sc config Netman start= demand
sc config netprofm start= demand
sc config WinHttpAutoProxySvc start= demand
sc config WlanSvc start= demand
sc config WwanSvc start= demand

net start DPS
net start DiagTrack
net start BFE
net start MpsSvc
net start nsi
net start NlaSvc
net start Dhcp
net start BITS
net start wuauserv
net start WinHttpAutoProxySvc
net start Wcmsvc

Method 5: Manually reset your TCP/IP settings

  1. Press the Windows key on your keyboard, and type cmd. Open the result.
  2. Once in the Command Prompt, type in the following command, and press Enter on your keyboard to execute it:

netsh int ip reset resetlog.txt

  1. Once the command has been successfully executed, reboot your computer.

Method 6: Change the frequencies on your wireless adapter

This method applies for users who have issues with wireless connectivity, and one of the steps might vary, depending on what kind of network adapter you have on your device, but more on that later.

  1. Press the Windows key on your keyboard, type in Network and sharing center and open the result.
  2. On the left side, click the link that says Change adapter settings.
  3. You will see a window with your network adapters. Find the Wi-Fi adapter, right-click it, and select Properties from the menu.
  4. Click the Configure button, and in the window that opens, go to the Advanced tab
  5. This is the step that might be different depending on the network adapter you’re using, but what you’re looking for in the window is either HT Mode, or Bandwidth, or Bandwidth Capability. On the right side, there is a dropdown menu when you select one of the aforementioned, and the dropdown menu should have options such as 20MHz, 40MHz, 20/40MHz. This is the problematic setting, and what worked for most of the users was setting it to either 20MHz, or 20/40MHz. You’d be best off if you try both.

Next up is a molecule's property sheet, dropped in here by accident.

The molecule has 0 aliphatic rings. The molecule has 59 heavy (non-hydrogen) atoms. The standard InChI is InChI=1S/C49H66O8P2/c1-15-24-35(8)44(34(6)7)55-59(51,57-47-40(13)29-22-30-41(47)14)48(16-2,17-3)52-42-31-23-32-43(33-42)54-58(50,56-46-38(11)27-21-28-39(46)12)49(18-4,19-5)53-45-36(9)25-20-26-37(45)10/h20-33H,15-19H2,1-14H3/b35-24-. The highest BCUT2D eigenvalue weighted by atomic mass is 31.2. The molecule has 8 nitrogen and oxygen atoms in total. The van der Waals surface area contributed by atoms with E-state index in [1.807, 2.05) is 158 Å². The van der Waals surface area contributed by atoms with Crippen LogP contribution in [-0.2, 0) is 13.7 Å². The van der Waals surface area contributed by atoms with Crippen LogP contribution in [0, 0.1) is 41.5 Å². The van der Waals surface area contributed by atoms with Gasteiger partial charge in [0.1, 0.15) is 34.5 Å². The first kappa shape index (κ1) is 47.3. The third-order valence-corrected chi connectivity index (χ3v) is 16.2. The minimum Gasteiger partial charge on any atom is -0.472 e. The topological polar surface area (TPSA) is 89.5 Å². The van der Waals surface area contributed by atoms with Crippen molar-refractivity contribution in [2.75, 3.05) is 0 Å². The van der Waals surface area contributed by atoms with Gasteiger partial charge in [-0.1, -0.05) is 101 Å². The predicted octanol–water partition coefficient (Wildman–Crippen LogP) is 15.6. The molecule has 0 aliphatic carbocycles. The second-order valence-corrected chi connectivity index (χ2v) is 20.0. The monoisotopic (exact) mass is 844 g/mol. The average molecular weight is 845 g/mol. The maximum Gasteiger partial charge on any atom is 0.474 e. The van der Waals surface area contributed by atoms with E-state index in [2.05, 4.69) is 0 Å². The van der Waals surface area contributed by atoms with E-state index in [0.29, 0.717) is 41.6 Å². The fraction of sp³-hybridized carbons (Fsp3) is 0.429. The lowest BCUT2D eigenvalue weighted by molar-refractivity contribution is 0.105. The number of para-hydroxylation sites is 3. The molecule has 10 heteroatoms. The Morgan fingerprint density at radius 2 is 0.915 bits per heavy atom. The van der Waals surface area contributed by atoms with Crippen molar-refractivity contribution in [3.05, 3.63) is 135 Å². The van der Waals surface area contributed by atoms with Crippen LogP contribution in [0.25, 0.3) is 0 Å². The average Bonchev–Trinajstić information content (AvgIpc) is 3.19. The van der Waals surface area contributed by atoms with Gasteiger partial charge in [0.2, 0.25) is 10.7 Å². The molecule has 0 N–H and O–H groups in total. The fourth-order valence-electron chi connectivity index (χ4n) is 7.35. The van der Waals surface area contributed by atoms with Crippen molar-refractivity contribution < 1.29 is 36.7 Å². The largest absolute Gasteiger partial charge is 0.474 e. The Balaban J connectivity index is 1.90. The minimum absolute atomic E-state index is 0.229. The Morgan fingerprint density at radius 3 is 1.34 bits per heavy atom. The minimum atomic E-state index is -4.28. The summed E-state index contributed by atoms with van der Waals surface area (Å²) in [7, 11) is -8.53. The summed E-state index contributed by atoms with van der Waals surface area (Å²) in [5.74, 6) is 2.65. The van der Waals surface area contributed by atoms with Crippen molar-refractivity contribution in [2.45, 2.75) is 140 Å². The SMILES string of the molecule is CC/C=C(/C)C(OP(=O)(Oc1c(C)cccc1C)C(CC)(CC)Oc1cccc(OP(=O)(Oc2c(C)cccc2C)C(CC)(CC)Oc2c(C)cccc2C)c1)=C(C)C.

6. Click OK and close the remaining windows by also pressing You should now have internet access.

Method 7: Check for conflicting software (BitDefender)

BitDefender has been known to cause this kind of issue, and if you use it, there are two things that you can do to try and solve this issue, and you should try them both. Keep in mind that the second one actually uninstalls BitDefender, and if you don’t want the built-in antivirus, you will need to get another one.

  1. Open BitDefender.
  2. Go to the Firewall settings.
  3. In the Advanced settings, there is a setting called Block Internet Connection Sharing. You should make sure that the setting is off. If this doesn’t help, your only remaining option is to completely uninstall BitDefender.
  4. Press the Windows key on your keyboard and type Change or remove a program. Open the result.
  5. From the list of software currently installed on your computer, find and select BitDefender.
  6. Click the Uninstall button near the top of the window and follow the instructions to complete the uninstall wizard and remove BitDefender.
  7. Close everything and reboot your device to save the changes.

It is a shame that Microsoft can’t fix this issue, even after a few years, but for people who are experiencing it, there are ways to solve it. Just follow the aforementioned methods, and you will be back online before you know it.


Kevin Arrows

Kevin Arrows is a highly experienced and knowledgeable technology specialist with over a decade of industry experience. He holds a Microsoft Certified Technology Specialist (MCTS) certification and has a deep passion for staying up-to-date on the latest tech developments. Kevin has written extensively on a wide range of tech-related topics, showcasing his expertise and knowledge in areas such as software development, cybersecurity, and cloud computing. His contributions to the tech field have been widely recognized and respected by his peers, and he is highly regarded for his ability to explain complex technical concepts in a clear and concise manner.